By Payroll and Entitlements Editorial Staff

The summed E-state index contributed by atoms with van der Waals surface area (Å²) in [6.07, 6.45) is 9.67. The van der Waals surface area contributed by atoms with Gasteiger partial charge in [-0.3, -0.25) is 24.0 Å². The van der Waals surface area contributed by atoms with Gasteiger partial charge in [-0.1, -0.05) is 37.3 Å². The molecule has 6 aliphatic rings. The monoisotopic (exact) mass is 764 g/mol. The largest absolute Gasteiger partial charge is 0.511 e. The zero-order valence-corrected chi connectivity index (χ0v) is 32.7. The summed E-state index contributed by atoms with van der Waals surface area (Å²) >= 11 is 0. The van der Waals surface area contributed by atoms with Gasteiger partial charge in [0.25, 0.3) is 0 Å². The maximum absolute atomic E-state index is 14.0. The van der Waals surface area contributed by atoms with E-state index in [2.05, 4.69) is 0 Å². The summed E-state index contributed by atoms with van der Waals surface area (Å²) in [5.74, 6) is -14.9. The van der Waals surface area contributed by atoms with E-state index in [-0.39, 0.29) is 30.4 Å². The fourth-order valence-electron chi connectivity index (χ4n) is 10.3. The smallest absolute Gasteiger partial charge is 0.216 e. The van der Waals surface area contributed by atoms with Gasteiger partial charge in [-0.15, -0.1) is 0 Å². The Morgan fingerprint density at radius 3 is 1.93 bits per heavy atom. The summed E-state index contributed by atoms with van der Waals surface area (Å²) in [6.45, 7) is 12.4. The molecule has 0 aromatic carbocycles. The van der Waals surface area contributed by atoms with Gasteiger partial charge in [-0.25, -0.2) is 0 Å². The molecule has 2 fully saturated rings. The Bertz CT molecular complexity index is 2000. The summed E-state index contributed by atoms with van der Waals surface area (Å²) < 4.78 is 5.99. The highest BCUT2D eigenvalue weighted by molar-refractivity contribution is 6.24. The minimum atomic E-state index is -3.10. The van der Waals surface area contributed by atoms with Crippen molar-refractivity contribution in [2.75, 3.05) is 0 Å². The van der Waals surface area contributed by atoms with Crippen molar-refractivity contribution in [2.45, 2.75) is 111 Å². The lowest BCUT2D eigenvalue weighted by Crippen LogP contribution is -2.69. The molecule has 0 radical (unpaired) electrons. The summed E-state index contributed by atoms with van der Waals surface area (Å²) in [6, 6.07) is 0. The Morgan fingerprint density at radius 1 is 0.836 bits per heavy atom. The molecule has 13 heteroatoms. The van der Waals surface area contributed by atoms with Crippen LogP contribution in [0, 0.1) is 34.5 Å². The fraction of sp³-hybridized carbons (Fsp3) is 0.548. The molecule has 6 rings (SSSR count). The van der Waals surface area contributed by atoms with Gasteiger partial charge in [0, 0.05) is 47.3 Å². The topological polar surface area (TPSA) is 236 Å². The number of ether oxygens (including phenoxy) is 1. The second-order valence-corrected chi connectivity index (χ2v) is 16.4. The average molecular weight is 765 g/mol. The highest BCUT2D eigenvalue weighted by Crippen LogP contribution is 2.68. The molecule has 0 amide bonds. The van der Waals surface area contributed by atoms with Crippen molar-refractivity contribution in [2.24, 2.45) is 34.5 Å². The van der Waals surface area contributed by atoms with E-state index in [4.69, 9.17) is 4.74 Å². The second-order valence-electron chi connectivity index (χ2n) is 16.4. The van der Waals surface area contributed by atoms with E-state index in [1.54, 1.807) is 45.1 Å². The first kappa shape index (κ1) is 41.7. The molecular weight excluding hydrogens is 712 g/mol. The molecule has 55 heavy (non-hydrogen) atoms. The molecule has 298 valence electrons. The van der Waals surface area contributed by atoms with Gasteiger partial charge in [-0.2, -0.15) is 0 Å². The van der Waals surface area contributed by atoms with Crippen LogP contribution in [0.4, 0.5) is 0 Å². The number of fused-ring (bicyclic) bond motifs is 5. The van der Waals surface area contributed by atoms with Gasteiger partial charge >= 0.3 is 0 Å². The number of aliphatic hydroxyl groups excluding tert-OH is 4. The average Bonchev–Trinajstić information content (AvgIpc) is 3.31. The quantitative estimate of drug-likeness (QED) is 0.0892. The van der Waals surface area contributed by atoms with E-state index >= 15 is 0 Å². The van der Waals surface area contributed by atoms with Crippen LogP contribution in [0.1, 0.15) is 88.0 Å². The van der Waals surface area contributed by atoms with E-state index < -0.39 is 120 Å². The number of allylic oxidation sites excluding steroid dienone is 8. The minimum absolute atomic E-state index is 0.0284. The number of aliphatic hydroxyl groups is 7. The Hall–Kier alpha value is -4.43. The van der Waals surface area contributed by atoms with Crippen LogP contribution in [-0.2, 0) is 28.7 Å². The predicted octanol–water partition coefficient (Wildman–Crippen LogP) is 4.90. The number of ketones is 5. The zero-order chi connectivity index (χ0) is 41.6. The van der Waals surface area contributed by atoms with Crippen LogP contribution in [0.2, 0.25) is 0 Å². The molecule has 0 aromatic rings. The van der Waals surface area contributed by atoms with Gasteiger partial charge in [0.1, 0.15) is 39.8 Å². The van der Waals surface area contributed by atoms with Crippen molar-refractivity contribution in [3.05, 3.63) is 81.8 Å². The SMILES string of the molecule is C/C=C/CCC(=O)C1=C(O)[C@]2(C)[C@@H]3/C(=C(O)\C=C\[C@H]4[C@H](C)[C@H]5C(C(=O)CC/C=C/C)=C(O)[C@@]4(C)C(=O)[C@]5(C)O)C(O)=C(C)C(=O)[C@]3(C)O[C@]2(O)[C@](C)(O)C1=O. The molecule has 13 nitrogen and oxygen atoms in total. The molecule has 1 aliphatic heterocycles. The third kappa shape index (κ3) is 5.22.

A claimant who suffered from various conditions, including fibromyalgia, and was denied benefits argued that the ALJ erred by discrediting her subjective complaints of pain and fatigue and in according little weight to the opinion of her treating physician. Her treating physician diagnosed the claimant with fibromyalgia and based his findings on "exquisitely tender trigger points" in accordance with the diagnostic criteria. The physician opined that the claimant could not sustain full-time work. The ALJ reviewed the claimant’s pain testimony and the medical evidence in the record and concluded that the claimant was capable of performing her past relevant work as a dining room manager. On appeal, the court joined its sister circuits in holding that ALJs may not rely on objective medical evidence, or the lack thereof, to discount a claimant’s subjective complaints regarding symptoms of fibromyalgia or some other disease that does not produce such evidence. The court found that the ALJ cherry-picked certain facts and misstated other material facts. In addition, the court concluded that the ALJ erred by concluding that the claimant’s subjective complaints of pain were inconsistent with her daily activities. Such a conclusion failed to account for the waxing and waning nature of fibromyalgia and the symptoms as a whole. The court also exercised discretionary review of the ALJ’s decision to give little weight to the treating physician’s opinion. In finding that the ALJ erred by discounting the treating physician’s opinion, the court reasoned that the opinion was entitled to controlling weight under the correct legal standard. Moreover, controlling weight should not have been given to the agency consultants’ opinions. The ALJ did not provide any discussion of supporting evidence, just a conclusory explanation. The ALJ’s failure was particularly improper given the unique nature of fibromyalgia. Finally, the court concluded that the record established the claimant’s disability and entitlement to benefits. The judgment of the district court was reversed and the case was remanded to the agency for a calculation of benefits (Esin E. Arakas v. Commr., CA-4, No. 19-1540, December 14, 2020).
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